Since the attachment areas 130 are also placed to conform with the specific design of contactor units 78 and the resilient contact elements 80, the engagement of the indentations 152 with the resilient contact elements 80 cause the contactor units 78 to align with their associated attachment areas 130 in the adjustment region 134A when the backing plate 74, interconnect substrate 76, contactor unit 78, and alignment substrate 150 assembly undergoes the reflow process discussed below.
Referring now to FIG. 7B, the backing plate 74, interconnect substrate 76, contactor unit 78, and alignment substrate 150 assembly undergoes a first reflow process after the indentations 152 engage the resilient contact elements 80. As before, the reflow process includes passing the assembly through a chamber to reflow the contactor unit joining material 134 interconnecting the contactor units 78 and attachment areas 130. However, the surface tension induced self-alignment feature of the contactor unit joining material 134 is not solely utilized to align the contactor units 80 on their associated attachment areas 130. Rather, the alignment substrate 150 is used to direct the alignment process. The alignment substrate 150 urges the contactor units 78 into alignment with their associated engagement areas 130 through the engagement of the resilient contact elements 80 with the indentations 152.
Depending on the precision of the contactor units and associated resilient contact elements, this alignment can be quite precise. The process is helped in that the reference positions of the contact elements are defined lithographically so the precision of placement from contactor to contactor is now on the order of the accuracy of the alignment substrate (easily better than 0.1 micron) plus any inaccuracy with a given contactor unit. If the resilient contact elements can be manufactured to within, say, 3 microns positional accuracy within a single contactor unit, then the difference between probe elements on two separate contactor units would be the sum of the tolerance on each contactor unit plus the reference, or about 6.1 microns (about ¼ mil). Of course if the resilient contact elements can be positioned more accurately, then the accuracy of the overall system improves as well.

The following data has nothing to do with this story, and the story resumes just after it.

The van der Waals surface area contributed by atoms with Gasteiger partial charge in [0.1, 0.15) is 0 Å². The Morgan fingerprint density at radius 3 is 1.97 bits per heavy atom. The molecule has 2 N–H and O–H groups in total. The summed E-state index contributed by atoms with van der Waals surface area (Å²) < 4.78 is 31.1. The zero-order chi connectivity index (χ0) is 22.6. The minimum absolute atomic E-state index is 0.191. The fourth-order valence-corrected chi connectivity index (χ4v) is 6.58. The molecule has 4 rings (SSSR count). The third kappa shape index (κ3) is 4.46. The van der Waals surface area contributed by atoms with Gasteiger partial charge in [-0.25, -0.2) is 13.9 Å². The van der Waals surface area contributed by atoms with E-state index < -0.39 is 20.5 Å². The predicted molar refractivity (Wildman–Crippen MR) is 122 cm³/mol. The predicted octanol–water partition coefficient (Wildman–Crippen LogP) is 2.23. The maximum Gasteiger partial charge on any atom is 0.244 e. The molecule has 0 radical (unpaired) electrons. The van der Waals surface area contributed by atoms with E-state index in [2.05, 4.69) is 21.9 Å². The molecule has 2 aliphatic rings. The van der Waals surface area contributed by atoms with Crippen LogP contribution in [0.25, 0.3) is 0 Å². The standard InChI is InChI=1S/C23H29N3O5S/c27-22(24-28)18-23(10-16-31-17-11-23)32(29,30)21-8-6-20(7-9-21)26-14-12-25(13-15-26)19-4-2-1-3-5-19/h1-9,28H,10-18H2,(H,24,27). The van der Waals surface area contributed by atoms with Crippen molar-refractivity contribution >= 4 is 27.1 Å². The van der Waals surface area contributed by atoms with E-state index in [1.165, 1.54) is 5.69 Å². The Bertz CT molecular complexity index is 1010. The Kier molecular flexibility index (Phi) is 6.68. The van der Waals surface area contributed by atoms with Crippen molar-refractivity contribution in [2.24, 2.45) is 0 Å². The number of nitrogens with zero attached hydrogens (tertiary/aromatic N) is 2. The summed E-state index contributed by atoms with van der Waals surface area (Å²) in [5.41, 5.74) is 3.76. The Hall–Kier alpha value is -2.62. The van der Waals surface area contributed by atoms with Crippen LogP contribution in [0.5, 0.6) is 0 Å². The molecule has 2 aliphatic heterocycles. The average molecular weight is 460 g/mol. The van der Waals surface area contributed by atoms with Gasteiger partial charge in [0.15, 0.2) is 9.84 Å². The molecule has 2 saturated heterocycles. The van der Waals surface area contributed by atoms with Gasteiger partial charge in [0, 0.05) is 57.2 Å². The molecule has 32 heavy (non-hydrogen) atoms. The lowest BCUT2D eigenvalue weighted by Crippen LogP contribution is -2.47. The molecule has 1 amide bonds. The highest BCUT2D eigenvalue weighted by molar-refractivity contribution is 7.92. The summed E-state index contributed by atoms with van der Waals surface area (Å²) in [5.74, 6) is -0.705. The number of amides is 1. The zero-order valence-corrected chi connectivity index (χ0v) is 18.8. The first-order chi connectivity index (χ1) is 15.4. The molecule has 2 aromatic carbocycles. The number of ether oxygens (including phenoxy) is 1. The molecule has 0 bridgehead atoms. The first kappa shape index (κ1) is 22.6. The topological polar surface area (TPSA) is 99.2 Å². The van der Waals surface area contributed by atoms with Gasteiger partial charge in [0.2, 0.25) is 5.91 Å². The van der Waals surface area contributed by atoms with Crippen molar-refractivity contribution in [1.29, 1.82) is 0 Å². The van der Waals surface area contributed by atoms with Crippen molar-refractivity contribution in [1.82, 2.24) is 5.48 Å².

Second, Independent Adjustment Layer—Adding Tip Structures
The carefully aligned contact elements of FIG. 7B may be useful as is, or they can be enhanced by adding tip structures. Referring now to FIG. 7C, the alignment substrate 150 is removed and the tip substrate 136 is brought into engagement with the mounted contactor units 80 after the first reflow process is complete. As discussed above, the tip structures 140 are connected to the resilient contact elements 80 via the tip structure joining material 144. The backing plate 74, interconnect substrate 76, contactor unit 78, and tip substrate 136 assembly is subjected to a second reflow process after the tip structures 140 are positioned to contact the resilient contact elements 80.